Nano Technology and Nano Ethics - Introduction
Are We on The Brink of a Nano Revolution?
Are we in the beginning stage of a new revolution in
technology: the Nano Revolution? Like the genome revolution of a decade
ago, will nanotech call for social impact assessment? Will Nano Ethics become
a new field?
By any measure, world attention to nanotechnology indicates
something big is about to happen. In 2004 industries and governments worldwide
invested $10 billion in Research and Development. At least 60 nations now sponsor
national nanotech research programs. In 2006 President George W. Bush budgeted
$1 billion in U.S. federal support for the National Nanotechnology Initiative
(NNI), this on top of $5 billion already spent. This is more than either the
Apollo moon shot or the Human Genome Project.
We use the term nanotechnology to refer to the
manipulation of matter on the scale of atoms and molecules. From the Greek
word, nanos, meaning dwarf, a nanometer (nm) equals one billionth of a
meter. It takes ten atoms of hydrogen side-by-side to equal one nanometer.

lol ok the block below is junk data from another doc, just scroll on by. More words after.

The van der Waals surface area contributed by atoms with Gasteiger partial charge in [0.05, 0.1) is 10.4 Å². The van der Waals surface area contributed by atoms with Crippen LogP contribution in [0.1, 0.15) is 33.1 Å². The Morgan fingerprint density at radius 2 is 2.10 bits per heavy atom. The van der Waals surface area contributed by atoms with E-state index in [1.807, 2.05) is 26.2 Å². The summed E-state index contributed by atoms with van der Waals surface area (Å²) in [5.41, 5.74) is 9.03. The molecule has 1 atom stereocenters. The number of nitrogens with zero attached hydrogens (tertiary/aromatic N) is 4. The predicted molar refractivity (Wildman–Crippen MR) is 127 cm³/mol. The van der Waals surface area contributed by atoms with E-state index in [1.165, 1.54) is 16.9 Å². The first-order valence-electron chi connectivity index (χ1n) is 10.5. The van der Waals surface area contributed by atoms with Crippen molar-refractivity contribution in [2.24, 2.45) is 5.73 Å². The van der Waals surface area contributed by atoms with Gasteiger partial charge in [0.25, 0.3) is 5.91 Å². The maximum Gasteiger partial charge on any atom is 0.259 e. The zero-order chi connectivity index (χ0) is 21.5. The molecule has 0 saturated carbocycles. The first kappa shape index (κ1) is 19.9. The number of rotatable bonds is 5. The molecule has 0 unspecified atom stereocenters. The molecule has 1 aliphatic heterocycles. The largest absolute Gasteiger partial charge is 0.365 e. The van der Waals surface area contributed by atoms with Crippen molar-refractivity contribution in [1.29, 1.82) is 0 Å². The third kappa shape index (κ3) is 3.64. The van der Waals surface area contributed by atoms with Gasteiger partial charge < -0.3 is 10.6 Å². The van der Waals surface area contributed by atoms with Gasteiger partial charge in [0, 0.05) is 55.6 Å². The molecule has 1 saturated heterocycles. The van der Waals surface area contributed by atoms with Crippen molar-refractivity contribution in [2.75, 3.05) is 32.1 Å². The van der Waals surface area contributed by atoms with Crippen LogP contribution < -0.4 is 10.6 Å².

Compare this to a DNA molecule which is 2.5 nm wide, or a human hair which is
80,000 nm thick. Only atomic microscopes are able to see things on the nano
The NNI Reports Some of Their Recent Discoveries:
- Nano-electro-mechanical sensors that can detect and
identify a single molecule of a chemical warfare agent - an essential step
toward realizing practical field sensors.
- Nanocomposite energetic materials for propellants and
explosives that have over twice the energy output of typical high
- Prototype data storage devices based on molecular
electronics with data densities over 100 times that of todays highest
density commercial devices.
- Field demonstration that iron nanoparticles can remove up to
96% of a major contaminant (trichloroethylene) from groundwater at an